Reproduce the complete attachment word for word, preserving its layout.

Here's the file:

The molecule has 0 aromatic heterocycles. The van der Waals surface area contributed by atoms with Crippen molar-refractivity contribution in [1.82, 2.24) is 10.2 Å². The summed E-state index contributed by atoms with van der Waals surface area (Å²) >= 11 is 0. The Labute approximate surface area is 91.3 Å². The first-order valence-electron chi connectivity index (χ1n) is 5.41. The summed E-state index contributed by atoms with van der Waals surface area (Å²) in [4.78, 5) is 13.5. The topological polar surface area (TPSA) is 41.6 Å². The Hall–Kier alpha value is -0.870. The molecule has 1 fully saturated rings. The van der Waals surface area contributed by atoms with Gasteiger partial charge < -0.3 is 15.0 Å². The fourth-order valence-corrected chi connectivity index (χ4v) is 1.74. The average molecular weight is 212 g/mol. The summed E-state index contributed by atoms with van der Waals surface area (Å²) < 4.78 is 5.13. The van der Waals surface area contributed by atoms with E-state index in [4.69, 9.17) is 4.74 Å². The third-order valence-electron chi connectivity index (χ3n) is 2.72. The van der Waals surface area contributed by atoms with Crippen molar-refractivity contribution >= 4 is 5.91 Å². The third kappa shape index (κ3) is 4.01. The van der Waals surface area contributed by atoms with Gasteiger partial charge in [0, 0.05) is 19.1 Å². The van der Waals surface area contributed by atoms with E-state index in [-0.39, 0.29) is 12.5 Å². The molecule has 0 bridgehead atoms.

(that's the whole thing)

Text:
The molecule has 0 aromatic heterocycles. The van der Waals surface area contributed by atoms with Crippen molar-refractivity contribution in [1.82, 2.24) is 10.2 Å². The summed E-state index contributed by atoms with van der Waals surface area (Å²) >= 11 is 0. The Labute approximate surface area is 91.3 Å². The first-order valence-electron chi connectivity index (χ1n) is 5.41. The summed E-state index contributed by atoms with van der Waals surface area (Å²) in [4.78, 5) is 13.5. The topological polar surface area (TPSA) is 41.6 Å². The Hall–Kier alpha value is -0.870. The molecule has 1 fully saturated rings. The van der Waals surface area contributed by atoms with Gasteiger partial charge < -0.3 is 15.0 Å². The fourth-order valence-corrected chi connectivity index (χ4v) is 1.74. The average molecular weight is 212 g/mol. The summed E-state index contributed by atoms with van der Waals surface area (Å²) < 4.78 is 5.13. The van der Waals surface area contributed by atoms with E-state index in [4.69, 9.17) is 4.74 Å². The third-order valence-electron chi connectivity index (χ3n) is 2.72. The van der Waals surface area contributed by atoms with Crippen molar-refractivity contribution >= 4 is 5.91 Å². The third kappa shape index (κ3) is 4.01. The van der Waals surface area contributed by atoms with Gasteiger partial charge in [0, 0.05) is 19.1 Å². The van der Waals surface area contributed by atoms with E-state index in [-0.39, 0.29) is 12.5 Å². The molecule has 0 bridgehead atoms.